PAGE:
this is div id="printarea" hardcoded in Layout.cshtml

In publishing and graphic design, Lorem ipsum is a placeholder text commonly used to demonstrate the visual form of a document or a typeface without relying on meaningful conten

below tandart print area (defined by @media print in AHDBprojectblue.less)

Sprout suppression best practice for the 19-20 storage season

Thursday, 19 September 2019

Despite another challenging growing season, potato lifting is off to a steady start in many parts of the country and some of you will have already started loading stores. There is considerable regional variation, but current issues are centred around lack of moisture in the south and east increasing the risk of damage and bruising whilst growth cracking appears to be a problem in places hit by high rainfall in June. Wetter areas of the country are reporting problems such as blight, blackleg and soft rot in susceptible crops.  

CIPC-treated stores

This season will be the last to see harvested crop treated with CIPC and sold in the UK and Europe. Any CIPC application must therefore be made in full compliance with CIPC Stewardship and statutory label requirements. As a reminder, the maximum and total dose that can be applied is 24 g/t for the fresh market (limited to single application of 12 g/t for crops held below 5°C) and 36 g/t for processing. It is strongly recommended that a minimum dosage approach that still provides adequate levels of sprout control, is taken to mitigate CIPC residue contamination in subsequent seasons. Visit the Be CIPC Compliant website for best practice guidance.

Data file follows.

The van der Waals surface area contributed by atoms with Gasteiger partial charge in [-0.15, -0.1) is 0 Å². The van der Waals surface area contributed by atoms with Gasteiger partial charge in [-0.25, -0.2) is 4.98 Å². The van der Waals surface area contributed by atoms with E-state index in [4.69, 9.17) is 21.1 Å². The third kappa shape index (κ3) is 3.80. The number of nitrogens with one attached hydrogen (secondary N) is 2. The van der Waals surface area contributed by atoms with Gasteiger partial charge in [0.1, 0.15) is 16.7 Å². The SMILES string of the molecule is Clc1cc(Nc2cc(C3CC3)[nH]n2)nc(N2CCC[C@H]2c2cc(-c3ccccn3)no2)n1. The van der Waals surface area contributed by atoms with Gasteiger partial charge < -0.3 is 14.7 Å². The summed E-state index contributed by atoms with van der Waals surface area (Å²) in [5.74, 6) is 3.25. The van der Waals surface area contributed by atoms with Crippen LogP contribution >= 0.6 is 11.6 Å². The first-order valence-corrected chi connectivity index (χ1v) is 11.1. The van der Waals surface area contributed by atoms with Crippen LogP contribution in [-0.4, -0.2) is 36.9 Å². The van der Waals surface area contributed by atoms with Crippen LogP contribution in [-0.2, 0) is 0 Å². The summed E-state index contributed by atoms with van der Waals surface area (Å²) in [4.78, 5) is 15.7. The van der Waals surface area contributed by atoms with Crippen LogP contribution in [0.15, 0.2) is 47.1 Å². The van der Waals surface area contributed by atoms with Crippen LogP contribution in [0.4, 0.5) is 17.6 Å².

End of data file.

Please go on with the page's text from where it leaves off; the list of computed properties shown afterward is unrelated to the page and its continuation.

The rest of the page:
CIPC-free stores

For those of you with new stores that have not received a CIPC treatment, it is strongly recommended that no CIPC is applied this season. Ethylene or spearmint oil are your alternative options, alongside maleic hydrazide (MH) if that has been applied. Both of these are not as consistent as CIPC in effectively controlling sprouting, with certain varieties responding better than others to their application (see research trials update). For ethylene in particular, a gradual increase in concentration is required when introducing it into stores. If you have used MH over the growing season, this is likely to result in better sprout control than if ethylene or spearmint oil had been used in isolation, as has been observed in research trials at Sutton Bridge. Make sure to consult your contractor and/or approval holders of your sprout suppressant of choice for technical guidance.

Historical use of CIPC

Are you currently storing potatoes in a store that won’t be treated with CIPC this year but has previously received treatments? These stores present an opportunity to test for CIPC residual levels and any collected data will help towards informing regulators on a temporary MRL, which is currently being sought. Do you have one of these stores? If so, we are keen to hear from you via email adrian.briddon@ahdb.org.uk or call us on 01406 351444.

Whether you use CIPC or one of the two alternative sprout suppressants currently registered for use, ensure that best practice is followed in your sprout control strategy. Unsure of how to tailor a strategy to your needs? Visit our Potato Storage Hub for further guidance on alternative sprout suppressants or call our free Storage Advice line on 0800 02 82 111 to speak with one of our storage experts.

Visit the storage hub